Carlos Gomez never really lived up to his potential with the Twins when they acquired him in the trade that sent Johan Santana to the New York Mets 10 years ago.

But his two seasons with the Twins was rarely dull, whether it was his excitement over something done well or the plays that sometimes left Twins fans shaking their heads.

Since leaving Minnesota, Gomez has become a journeyman, going to teams in need of an outfielder and starting more often than not. His current home is Tampa Bay, where he's hitting .194 in 42 games.

But there have been two Gomez moments in recent days worth noting. The fun one was when he went out to right field in Oakland and discovered that he needed sunglasses. Nobody in the bullpen could help, so Gomez turned to an A's fan for help -- and rewarded him at the end of the inning.

The more serious side of Gomez showed up when he questioned Major League Baseball's drug testing policies. After Tuesday's game in Oakland, Gomez told reporters he'd been tested for drugs for the sixth or seventh time this season, according to Mark Topkin of the Tampa Bay Times.

"It's not random. They pick names. Tell the truth. Tell the truth to the baseball world,'' Gomez told Topkin and others. "You're going to tell me this is random? It's not 1930 anymore. People know. You can come any time; I'm available to do a drug test. But don't tell people it's random. That's the only complaint that I have. …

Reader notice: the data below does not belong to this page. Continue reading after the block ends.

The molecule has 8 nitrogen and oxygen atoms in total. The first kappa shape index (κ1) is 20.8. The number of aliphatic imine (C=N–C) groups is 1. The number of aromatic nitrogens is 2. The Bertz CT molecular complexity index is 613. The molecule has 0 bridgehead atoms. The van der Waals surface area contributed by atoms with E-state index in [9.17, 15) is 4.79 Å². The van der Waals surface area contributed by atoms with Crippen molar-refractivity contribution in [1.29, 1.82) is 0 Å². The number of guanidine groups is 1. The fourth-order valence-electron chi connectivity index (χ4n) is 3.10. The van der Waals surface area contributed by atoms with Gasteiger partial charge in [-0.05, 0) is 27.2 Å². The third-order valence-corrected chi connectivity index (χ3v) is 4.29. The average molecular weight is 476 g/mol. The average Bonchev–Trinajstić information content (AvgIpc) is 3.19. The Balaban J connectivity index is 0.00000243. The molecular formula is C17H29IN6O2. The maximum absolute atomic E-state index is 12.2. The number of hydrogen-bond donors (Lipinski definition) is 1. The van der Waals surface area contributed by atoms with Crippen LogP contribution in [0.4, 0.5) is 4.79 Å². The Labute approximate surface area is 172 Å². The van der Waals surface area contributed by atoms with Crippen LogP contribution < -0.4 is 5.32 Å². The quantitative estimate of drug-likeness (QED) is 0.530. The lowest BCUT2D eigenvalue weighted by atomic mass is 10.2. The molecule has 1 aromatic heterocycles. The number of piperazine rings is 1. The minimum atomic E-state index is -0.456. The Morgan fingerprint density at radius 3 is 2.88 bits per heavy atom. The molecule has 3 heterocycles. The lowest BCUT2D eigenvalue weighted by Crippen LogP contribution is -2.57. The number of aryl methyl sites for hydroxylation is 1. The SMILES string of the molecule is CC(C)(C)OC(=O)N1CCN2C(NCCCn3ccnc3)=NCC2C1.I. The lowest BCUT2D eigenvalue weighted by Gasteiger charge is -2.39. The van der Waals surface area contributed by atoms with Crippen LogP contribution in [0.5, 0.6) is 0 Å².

"I have plenty of pee and plenty of blood. But don't say that's random, because it's not. So, tell the truth. It doesn't cost nothing.''

MLB responded to Gomez with this statement:  "Our Joint Drug Program, which is negotiated with the Players Association, is independently administered and has random testing procedures in place with no regard for a player's birthplace, age, or any other factor. Every aspect of the test selection process is randomized and de-identified, and every player is included each time random selection is conducted. This results in some players being tested more often than others, but, as a whole, MLB players are tested more frequently than any athletes in professional sports."

Your call on who to believe.

And, in closing, this allows us to show one of our favorite Twins videos ever -- after Gomez had four hits and scored the winning run in a game against the White Sox in 2008. (Note that Gomez is calmer than interviewer Telly Hughes.)


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